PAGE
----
Both technologies share the same parentage and aim to provide a fictitious yet realistic situation. However, “serious games” call much more on the participants’ imagination as well as their ability to become engaged in the facility. Whereas, in workplace health and safety, we are not in a fun activity in which people want to become involved. The challenge is therefore to make the system sufficiently attractive to get participants’ imaginations to work and achieve a good level of involvement and uptake of the exercise. Virtual reality and immersive technologies in general don’t give you the choice. Whether you are interested or not, you are projected into the environment.
Could you present the work you are carrying out in the EGCERSIS laboratory around crisis management?
EGCERSIS is a joint research laboratory bringing together the Industrial Engineering Center and the firms Immersive Factory and Report One, which receives an ERDF (European Regional Development Fund) grant from the French Occitania region. Its ambition is to show that virtual reality is a very high performing tool for crisis management training on sensitive sites. In this context, we are developing a demonstrator that can cover up to the fourth level of training (uncertainty) and which revolves around three iterations – three different exercises – and various functionalities that we wish to provide.
Virtual reality makes it possible to collect a lot of data so as to evaluate both the players’ performance and the educational quality of the exercise.
The first exercise took place in a virtual underground station in which three players (a firefighter, a police officer, and a doctor) had to fulfil a mission. The aim was to plunge them into a realistic environment, connect them to a crisis unit providing them with instructions, and to collect data on the exercise. A second exercise took place in a 3D replica of part of the IMT Industrial Engineering Center building which we had set on fire. The exercise, which included civilians and firefighters, introduced uncertainty and variability with a player who could choose from several predefined locations where to start a fire. The third and most accomplished iteration enabled us to bring into play the following four functionalities:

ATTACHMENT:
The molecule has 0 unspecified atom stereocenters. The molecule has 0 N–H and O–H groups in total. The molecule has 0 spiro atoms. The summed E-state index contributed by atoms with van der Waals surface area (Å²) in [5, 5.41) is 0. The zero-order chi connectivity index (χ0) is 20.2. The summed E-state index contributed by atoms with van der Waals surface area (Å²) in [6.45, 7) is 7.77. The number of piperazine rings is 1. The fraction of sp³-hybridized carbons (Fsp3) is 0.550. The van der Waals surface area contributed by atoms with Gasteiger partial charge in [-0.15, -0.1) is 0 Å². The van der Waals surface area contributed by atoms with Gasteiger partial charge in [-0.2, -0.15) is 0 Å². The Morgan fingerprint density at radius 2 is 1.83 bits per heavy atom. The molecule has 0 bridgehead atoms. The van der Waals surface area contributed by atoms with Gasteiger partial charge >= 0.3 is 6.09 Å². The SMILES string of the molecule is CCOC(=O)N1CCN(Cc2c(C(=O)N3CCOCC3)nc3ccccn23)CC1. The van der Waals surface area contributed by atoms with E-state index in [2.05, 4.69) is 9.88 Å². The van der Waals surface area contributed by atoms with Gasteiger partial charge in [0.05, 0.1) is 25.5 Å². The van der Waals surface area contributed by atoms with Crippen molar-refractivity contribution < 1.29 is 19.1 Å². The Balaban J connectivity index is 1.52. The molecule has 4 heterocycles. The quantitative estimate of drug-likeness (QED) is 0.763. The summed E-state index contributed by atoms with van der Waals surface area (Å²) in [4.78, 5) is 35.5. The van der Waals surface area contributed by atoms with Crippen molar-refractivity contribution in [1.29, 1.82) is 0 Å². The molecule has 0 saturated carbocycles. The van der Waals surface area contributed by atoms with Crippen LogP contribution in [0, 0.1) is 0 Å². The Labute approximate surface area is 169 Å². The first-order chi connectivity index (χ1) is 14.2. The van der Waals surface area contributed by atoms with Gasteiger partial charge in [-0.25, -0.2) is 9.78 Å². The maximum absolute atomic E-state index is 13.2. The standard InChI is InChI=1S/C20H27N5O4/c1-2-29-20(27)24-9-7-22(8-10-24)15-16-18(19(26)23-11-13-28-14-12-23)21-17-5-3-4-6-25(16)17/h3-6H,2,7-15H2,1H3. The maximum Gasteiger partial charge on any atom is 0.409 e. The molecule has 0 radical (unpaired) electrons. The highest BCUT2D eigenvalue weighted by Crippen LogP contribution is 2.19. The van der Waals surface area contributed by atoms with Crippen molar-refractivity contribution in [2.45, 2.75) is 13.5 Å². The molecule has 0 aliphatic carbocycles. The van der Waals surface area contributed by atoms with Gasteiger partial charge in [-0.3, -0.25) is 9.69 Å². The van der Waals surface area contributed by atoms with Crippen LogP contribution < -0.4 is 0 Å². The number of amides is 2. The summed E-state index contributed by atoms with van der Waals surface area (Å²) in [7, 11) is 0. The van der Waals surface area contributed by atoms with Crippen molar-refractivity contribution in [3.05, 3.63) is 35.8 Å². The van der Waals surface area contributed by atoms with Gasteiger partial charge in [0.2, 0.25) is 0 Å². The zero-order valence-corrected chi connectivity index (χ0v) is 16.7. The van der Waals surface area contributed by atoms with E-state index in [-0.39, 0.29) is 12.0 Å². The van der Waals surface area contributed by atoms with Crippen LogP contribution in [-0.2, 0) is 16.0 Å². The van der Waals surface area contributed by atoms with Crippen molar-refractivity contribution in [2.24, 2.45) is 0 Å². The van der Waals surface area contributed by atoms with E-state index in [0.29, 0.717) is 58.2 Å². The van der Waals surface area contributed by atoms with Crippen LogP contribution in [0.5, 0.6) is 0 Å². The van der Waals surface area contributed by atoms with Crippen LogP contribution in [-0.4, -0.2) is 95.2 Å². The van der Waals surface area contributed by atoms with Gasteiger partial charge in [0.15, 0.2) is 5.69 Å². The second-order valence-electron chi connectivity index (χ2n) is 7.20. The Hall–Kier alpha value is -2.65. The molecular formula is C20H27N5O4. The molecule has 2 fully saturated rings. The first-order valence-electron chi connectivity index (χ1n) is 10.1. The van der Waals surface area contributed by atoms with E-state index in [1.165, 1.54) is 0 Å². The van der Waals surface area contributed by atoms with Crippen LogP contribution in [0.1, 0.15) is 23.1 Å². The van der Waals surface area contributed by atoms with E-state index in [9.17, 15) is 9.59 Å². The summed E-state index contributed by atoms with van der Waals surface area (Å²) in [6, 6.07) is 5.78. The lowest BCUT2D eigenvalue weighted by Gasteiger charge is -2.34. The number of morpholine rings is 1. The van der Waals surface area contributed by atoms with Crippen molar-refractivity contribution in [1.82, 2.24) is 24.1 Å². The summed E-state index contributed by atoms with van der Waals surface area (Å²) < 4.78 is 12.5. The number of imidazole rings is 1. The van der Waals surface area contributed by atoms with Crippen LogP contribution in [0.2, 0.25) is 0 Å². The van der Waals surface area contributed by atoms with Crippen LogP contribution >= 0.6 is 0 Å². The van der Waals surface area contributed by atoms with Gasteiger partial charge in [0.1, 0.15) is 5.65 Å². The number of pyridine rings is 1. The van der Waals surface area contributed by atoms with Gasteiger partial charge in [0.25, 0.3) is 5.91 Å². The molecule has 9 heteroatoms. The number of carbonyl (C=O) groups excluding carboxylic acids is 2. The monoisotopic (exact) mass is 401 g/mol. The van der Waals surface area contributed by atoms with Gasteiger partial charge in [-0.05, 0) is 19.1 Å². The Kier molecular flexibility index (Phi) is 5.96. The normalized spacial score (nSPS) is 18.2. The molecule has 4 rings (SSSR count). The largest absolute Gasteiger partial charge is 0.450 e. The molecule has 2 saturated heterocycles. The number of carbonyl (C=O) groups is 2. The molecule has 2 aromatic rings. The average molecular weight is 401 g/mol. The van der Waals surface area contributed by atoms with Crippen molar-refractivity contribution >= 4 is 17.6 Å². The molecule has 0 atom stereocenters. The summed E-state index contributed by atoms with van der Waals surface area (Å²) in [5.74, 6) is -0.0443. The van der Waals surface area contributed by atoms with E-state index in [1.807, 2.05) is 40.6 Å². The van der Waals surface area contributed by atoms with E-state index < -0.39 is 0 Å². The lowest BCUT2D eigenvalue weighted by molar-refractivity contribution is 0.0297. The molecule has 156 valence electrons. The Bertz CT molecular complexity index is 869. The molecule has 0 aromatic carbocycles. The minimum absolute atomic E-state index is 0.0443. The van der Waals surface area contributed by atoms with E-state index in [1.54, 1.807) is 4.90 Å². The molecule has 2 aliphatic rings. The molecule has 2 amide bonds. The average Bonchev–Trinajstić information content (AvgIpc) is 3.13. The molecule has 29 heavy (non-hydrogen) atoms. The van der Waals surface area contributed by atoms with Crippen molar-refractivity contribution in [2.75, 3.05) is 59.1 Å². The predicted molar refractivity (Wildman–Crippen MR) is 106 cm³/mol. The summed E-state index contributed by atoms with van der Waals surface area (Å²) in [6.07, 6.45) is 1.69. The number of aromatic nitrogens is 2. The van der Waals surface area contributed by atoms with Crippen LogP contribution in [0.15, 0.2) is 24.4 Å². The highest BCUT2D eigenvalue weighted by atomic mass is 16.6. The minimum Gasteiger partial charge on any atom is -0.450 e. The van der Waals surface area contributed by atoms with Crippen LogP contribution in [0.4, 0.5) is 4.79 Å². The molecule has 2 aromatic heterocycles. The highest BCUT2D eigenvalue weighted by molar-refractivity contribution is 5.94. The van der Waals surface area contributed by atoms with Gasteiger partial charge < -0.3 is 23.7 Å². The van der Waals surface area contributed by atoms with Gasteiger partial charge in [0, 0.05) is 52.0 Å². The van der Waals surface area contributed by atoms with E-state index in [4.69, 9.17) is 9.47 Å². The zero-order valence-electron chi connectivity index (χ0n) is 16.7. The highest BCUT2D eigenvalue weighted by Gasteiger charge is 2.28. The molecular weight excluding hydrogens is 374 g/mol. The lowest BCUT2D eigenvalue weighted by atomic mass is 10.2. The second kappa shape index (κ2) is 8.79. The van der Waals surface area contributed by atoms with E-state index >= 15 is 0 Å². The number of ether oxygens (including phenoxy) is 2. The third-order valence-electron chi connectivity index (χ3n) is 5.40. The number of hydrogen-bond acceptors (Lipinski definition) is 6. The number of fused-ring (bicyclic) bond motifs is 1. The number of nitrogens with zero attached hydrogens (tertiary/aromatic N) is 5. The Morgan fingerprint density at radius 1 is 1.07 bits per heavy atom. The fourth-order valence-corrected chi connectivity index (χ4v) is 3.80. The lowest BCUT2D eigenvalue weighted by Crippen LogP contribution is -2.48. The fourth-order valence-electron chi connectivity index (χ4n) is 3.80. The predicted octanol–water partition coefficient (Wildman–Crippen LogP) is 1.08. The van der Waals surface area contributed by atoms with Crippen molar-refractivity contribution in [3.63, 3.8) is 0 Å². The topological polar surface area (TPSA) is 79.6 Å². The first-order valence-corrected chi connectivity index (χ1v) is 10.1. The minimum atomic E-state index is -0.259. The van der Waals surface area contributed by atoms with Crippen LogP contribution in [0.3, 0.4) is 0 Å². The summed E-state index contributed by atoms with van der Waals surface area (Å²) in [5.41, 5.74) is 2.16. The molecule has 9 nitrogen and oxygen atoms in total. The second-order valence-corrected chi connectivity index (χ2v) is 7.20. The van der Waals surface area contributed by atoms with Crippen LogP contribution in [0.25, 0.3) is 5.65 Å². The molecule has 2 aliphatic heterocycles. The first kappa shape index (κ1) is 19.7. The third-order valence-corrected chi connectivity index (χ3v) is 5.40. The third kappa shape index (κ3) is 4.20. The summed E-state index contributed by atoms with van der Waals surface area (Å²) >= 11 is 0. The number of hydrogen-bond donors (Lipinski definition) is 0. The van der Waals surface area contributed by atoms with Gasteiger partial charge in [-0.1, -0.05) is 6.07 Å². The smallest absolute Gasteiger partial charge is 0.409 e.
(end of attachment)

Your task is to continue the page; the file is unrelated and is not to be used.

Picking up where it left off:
- The realistic environment, with a terrorist attack simultaneously combining an arson attack in the Albi cathedral and a shooter in the Albi École des Mines.
- The gamemaster tool, a player sharing the same virtual space as the players, who is invisible and almighty.
- The crisis unit, whose players were also immersed in the virtual environment. Gathered around a 3D map augmented with data and assisted by artificial intelligence tools that suggested actions, they could make decisions and transmit information and instructions to the firefighters.
- Finally, the dashboards enabling visualization of the data on the progress of the exercise. This project won the Laval Virtual Awards 2022 in the “industry” category.
What are the essential parameters to take into account when carrying out this type of project within a company?
The first question to ask is that of equipment: what to choose and when is the right time to invest? Immersive technologies are evolving fast, it is important to be cautious so as to avoid the risk of buying equipment that will be obsolete after two years. The second question: how easy is it to obtain a 3D model of my building? This stage takes time and requires a minimum of resources (2D plans, 3D scans, etc.). The crucial point is that of the double take-up by the company’s safety manager on the one hand, and by the people requiring training on the other. To maximize the chances of take-up, it is necessary to make sure the exercises are made well and that users are accompanied.
What are the most interesting perspectives offered by virtual reality in the field of safety?
We have talked about the ability of immersive technologies to copy reality, but we have not mentioned their ability to be freed from it… Imagine being projected into an environment in which spheres representing risks are floating around you. The closer they are, the more likely they are to occur. The bigger they are, the bigger the reach of their action. The redder they are, the more dangerous they are. And they also have connections… This way of representing risks is much more explicit than diagrams. The ability to provide new services relating to immersive data visualization and, especially, facilitated interaction with artificial intelligence tools that today are generally very difficult to access, are fascinating perspectives of virtual reality.